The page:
Source: Straits Times, 26 Aug 2009
SEVERELY mentally disturbed patients at the Institute of Mental Health (IMH) now spend far less time strapped to their beds or in straitjackets.
They also spend less time – 21 days, down from the previous 27 – in the hospital’s eight-month-old high-dependency psychiatric care unit before being moved to the general wards.
The IMH’s approach in handling acutely disturbed patients bagged it the Most Outstanding Project prize in the Customer Service Project category of the recent Asian Hospital Management Awards held in Ho Chi Minh City, Vietnam.
The 10 beds in the $400,000 high-dependency unit are laid out in two rooms and monitored round the clock.
At any one time, six to seven beds are taken, and the nurse-to-patient ratio is one-to-one, or, at most, one-to-two.
IMH declined to say what the previous nurse-to-patient ratio was.
The patients there have ailments like those in the general wards – such as schizophrenia, anxiety and bipolar disorders – but are in a more serious condition and are less stable.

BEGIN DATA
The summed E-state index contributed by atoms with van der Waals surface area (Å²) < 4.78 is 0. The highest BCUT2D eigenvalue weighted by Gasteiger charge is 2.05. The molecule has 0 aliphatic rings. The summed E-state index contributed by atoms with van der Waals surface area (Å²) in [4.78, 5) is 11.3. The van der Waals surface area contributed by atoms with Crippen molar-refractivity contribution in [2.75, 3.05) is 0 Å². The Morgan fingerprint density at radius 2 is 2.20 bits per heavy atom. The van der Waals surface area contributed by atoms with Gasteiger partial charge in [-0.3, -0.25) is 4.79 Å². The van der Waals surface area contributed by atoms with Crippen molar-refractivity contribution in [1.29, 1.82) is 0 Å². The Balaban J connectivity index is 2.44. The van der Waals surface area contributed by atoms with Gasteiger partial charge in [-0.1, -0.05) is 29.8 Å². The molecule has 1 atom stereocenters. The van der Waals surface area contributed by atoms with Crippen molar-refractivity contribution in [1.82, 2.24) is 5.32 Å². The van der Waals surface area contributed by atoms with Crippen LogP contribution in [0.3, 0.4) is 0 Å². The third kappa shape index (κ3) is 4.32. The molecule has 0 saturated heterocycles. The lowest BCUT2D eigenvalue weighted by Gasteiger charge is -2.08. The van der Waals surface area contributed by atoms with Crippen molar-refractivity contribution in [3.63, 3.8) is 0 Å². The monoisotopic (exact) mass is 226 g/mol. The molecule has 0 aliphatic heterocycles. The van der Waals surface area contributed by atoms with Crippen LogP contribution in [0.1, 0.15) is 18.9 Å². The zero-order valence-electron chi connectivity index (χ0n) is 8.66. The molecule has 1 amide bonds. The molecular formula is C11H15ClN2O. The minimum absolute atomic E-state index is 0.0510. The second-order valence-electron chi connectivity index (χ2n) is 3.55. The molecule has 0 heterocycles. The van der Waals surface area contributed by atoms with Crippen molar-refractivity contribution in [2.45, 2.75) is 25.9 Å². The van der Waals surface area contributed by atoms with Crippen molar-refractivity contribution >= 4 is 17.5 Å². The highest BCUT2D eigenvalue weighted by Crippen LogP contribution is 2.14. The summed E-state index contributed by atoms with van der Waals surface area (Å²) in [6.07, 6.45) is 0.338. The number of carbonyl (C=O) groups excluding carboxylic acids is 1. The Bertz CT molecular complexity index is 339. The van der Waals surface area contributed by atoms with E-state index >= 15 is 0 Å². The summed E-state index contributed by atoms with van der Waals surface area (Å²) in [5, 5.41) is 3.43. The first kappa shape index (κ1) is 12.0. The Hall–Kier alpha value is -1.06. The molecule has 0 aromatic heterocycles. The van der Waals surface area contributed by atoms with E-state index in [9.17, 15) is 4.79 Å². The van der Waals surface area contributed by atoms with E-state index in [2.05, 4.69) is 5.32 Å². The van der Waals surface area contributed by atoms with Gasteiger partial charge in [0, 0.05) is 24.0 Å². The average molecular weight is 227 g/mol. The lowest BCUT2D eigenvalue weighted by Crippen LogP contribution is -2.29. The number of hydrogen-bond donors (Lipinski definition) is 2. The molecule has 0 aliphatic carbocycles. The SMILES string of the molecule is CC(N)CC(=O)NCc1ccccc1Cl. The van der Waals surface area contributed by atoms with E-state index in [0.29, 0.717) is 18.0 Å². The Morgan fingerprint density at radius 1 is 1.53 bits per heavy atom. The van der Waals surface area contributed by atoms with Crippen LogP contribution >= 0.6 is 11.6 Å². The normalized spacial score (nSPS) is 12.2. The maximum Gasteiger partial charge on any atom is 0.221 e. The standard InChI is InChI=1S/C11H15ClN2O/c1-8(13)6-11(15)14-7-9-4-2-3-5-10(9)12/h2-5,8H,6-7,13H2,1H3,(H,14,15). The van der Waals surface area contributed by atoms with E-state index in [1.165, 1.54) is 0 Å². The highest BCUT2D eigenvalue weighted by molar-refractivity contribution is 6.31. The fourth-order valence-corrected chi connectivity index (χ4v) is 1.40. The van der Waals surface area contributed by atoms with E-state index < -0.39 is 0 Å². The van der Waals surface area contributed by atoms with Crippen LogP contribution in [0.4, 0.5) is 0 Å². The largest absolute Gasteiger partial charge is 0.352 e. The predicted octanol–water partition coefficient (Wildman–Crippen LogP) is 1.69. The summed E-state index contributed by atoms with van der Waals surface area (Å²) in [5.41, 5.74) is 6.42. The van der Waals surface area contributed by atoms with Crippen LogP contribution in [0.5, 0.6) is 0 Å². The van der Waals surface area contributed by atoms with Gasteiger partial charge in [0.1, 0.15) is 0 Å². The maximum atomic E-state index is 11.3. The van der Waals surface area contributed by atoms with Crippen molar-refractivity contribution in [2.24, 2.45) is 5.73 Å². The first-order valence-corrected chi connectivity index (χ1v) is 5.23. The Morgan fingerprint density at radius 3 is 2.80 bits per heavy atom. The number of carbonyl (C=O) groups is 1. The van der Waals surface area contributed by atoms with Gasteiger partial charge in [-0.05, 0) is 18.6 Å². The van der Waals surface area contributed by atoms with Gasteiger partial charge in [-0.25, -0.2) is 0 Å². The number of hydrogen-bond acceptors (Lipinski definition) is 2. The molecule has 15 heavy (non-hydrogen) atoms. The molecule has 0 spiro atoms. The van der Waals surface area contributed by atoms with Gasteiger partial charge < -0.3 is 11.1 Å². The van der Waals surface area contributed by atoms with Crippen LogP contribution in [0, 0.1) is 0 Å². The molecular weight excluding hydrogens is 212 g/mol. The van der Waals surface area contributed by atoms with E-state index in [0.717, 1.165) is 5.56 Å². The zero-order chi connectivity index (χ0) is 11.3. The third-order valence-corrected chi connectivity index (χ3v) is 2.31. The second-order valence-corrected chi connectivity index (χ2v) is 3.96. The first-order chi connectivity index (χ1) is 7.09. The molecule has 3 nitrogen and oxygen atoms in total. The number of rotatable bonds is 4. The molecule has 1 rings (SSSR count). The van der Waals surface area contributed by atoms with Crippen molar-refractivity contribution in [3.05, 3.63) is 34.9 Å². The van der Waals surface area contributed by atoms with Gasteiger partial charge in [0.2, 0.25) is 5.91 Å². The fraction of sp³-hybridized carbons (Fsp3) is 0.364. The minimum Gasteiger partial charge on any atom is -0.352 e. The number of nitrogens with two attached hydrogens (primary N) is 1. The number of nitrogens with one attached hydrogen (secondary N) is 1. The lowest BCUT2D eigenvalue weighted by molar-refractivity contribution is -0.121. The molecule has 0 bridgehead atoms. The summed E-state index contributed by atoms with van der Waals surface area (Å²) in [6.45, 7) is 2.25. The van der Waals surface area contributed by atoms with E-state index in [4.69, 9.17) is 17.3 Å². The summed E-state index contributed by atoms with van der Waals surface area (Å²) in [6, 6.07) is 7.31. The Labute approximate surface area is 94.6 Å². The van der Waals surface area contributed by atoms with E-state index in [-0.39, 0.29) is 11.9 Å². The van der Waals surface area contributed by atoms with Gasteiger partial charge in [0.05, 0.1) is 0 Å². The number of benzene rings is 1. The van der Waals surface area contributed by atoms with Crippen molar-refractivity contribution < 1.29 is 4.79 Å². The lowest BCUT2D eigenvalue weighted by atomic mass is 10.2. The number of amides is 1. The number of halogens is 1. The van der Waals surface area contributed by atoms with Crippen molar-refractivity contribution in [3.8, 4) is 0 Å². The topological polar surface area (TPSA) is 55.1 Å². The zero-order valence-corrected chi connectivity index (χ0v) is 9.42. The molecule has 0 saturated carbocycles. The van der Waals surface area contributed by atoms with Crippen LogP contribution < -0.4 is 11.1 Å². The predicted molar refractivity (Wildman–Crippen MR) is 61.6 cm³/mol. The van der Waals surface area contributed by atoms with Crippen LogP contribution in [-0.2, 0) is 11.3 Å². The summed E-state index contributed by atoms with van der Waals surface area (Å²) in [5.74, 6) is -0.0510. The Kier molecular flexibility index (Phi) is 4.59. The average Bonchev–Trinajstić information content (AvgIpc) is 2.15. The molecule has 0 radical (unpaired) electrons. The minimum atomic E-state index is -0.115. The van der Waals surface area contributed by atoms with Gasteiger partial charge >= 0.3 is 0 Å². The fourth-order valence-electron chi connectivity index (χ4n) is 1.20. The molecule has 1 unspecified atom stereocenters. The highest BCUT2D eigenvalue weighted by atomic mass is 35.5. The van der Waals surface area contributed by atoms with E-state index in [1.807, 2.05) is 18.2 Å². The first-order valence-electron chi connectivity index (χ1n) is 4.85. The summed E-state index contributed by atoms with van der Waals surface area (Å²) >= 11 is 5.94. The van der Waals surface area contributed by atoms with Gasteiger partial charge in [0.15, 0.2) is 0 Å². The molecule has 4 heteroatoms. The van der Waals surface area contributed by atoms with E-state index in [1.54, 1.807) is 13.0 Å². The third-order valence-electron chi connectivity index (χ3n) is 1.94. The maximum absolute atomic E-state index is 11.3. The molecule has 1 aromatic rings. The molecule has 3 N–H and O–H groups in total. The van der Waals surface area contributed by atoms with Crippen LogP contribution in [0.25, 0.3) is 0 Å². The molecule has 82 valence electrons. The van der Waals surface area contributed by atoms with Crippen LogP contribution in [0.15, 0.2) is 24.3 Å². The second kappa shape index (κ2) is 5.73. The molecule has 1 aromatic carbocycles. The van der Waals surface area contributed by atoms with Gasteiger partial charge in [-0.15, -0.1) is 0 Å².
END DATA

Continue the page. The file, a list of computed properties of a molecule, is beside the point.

Most cannot be cured, but early and aggressive treatment gives them a chance to resume life in the community, say psychiatrists.
Dr Habeebul Rahman, an associate consultant in general psychiatry at IMH, said the move to step up intensive care for this group of patients – which brings standards in line with those in Britain, Canada and Australia more than 10 years ago – has made a difference.
He explained that IMH’s approach is three-pronged:
# Biological, through the prescribing of higher doses of medication;
# Psychological, through care associated with the medications provided; and
# Social, through counselling.
Mr Aziz Abdul Hamed, a nurse clinician at the high-dependency unit, said of the patients there: ‘Like you and I, these patients just need someone to hear them out most of the time. We do that and try to allay their fears and anxiety.’
Still, every nurse there – though trained to handle these patients – carries a handheld device to raise the alarm in case a patient turns violent.
Closed-circuit TV cameras also monitor what is going on.
Dr Habeebul stressed that while some patients lash out when they hallucinate or become paranoid, not all severely disturbed patients are aggressive.
‘Most of them tend to be depressed and suicidal and need intensive monitoring,’ he said.
He said IMH was looking into introducing ‘step-down care’, in which patients and their family members or caregivers are educated on the importance of following through with the medication after their discharge.
This can speed up recovery rate and cut the length of hospitalisation for these patients.
There are no figures for bipolar or anxiety disorders here, but an estimated 20,000 people suffer from schizophrenia here, 10 per cent of whom need institutional care.